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Two crises are in the headlines today, but I'll let the Associated Press handle the one that took place in the Salvador airport, where two sexagenarian German tourists were arrested for changing their clothes in public. (They didn't think it was offensive by Brazilian standards to strip in public, or something like that.)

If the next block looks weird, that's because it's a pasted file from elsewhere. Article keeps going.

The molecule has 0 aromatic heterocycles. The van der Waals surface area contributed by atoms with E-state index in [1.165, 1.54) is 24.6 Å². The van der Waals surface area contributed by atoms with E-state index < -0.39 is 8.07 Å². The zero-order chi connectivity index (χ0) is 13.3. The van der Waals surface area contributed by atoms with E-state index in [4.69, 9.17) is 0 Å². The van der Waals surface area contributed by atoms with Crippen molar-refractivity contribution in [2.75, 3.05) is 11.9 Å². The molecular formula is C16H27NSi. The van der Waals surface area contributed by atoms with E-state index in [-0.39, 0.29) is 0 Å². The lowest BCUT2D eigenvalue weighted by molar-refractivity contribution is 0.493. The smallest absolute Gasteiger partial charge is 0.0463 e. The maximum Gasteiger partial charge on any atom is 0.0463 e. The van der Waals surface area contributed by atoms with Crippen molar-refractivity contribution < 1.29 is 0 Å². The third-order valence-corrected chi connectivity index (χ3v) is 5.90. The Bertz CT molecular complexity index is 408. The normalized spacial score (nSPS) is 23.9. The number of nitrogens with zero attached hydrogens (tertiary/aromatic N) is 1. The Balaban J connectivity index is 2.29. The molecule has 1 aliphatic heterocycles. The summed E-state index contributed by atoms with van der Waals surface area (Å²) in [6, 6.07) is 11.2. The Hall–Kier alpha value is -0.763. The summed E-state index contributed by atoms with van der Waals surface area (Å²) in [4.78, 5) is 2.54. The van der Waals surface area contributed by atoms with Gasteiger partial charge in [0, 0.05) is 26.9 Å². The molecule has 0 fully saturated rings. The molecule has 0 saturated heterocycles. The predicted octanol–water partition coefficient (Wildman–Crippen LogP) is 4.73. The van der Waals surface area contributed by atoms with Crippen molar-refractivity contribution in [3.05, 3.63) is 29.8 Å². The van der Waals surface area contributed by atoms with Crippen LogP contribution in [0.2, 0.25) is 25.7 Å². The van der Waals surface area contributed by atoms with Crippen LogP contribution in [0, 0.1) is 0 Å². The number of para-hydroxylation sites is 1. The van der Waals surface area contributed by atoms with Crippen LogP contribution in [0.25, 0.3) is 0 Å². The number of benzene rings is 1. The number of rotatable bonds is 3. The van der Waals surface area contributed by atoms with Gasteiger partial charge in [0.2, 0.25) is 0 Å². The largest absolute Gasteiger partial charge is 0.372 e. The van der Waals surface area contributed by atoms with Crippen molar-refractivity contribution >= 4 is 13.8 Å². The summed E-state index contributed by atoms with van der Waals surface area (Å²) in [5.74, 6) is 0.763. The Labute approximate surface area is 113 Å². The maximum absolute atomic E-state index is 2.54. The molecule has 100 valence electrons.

But the dominant news is the disastrous December numbers out from the Brazilian government on industrial production: down, overall, 14.5 percent compared to December 2007, and the worst December in 17 years. Economists are busy recalculating their estimates for how much the overall economy will shrink in the fourth quarter (around 2 percent, it seems), and perennial crisis-denier Lula is finally admitting that the economy could be retracting. A chart in the business newspaper Valor Economico (not on its website, as far as I can find) shows which sectors were hit the hardest. And the loser is: office machines and computer equipment, down 29.1 percent. Also bad: electronics (-20.8 percent) and rubber and plastic (-16.5 percent). On the other hand, food production increased slightly (+0.4 percent) and pharmaceuticals showed an impressive increase (+14.8 percent), which is good news for me, because I'm hungry and I have a headache.